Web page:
certainly; with certitude1904The NibelungendliedHad he so gladly lingered: | iwis it was that he, Now whensoe'er he wished it, | Kriemhild the maiden fair could see.1921The DecameronLazy and uncleanly and a liar he is, Negligent, disobedient and foulmouthed, iwis, And reckless and witless and mannerless: and therewithal he has some other petty vices, which 'twere best to pass over.
a street hawker or door-to-door peddler of religious literature1890In Darkest England and the Way OutWe shall establish an immense second-hand book shop. All the best books that come into our hands will be exposed for sale, not merely at our central depots, but on the barrows of our peripatetic colporteurs who will go from street to street with literature which, I trust, will be somewhat superior to the ordinary pabulum supplied to the poor.1915Through Five Republics on Horseback'Last year,' writes Mr. Milne, of the American Bible Society, 'one of our colporteurs in Ayacucho had to make his escape by the roof of a house where he was staying, from a mob of half-castes, led on by a friar.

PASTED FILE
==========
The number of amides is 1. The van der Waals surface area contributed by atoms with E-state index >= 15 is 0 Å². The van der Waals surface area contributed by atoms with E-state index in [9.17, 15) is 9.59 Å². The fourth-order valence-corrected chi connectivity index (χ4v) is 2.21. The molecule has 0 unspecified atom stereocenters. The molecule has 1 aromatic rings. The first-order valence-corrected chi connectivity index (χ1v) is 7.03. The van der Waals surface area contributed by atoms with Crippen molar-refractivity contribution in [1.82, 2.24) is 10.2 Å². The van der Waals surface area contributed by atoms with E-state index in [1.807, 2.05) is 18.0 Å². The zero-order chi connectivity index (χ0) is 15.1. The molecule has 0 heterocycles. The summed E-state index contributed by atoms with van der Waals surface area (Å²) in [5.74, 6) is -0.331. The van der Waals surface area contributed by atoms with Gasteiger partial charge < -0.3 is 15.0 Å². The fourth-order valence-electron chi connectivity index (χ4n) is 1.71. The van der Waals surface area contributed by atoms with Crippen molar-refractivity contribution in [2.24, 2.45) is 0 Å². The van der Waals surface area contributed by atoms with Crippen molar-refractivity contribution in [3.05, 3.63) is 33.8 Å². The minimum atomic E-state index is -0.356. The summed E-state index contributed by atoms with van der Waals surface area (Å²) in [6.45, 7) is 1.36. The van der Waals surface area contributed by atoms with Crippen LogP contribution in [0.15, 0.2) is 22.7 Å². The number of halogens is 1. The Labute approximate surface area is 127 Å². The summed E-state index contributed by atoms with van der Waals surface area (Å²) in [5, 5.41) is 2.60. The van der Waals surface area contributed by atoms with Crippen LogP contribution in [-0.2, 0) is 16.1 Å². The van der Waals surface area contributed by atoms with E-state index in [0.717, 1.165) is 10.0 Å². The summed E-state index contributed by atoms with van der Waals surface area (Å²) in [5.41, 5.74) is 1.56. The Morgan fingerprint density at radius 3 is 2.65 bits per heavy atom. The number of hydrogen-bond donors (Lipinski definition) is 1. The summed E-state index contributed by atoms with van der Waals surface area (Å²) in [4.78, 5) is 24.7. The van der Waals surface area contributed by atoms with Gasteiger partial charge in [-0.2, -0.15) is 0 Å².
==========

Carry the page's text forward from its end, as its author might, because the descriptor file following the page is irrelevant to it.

a maxim; a pithy saying; a succinct remark1846The Old ManseIt has been an apothegm these five thousand years, that toil sweetens the bread it earns.1877The Essays of MontaigneHad any one formerly brought me to Erasmus, I should hardly have believed but that all was adage and apothegm he spoke to his man or his hostess.1905The House of MirthIf you would forgive your enemy, says the Malay proverb, first inflict a hurt on him; and Lily was experiencing the truth of the apothegm.1922Jurgen Besides, a kiss, wherever deposited, as Jurgen pointed out, is, when you think of it, but a ceremonial, of no intrinsic wrongfulness. The girl demurring against this apothegm—as custom again exacted—was, still in common fairness, convinced of her error. So now, says Jurgen presently, you see for yourself.
something suitable for a wife; something characteristic of a wife1989Brothers in ArmsIt’s hard to imagine that Great Admiral yielding to, ah, uxorial blandishments.1996Goebbels In fact Magda probably entertained little real ambition to harness her uxorial ambitions to such an uncertain chariot.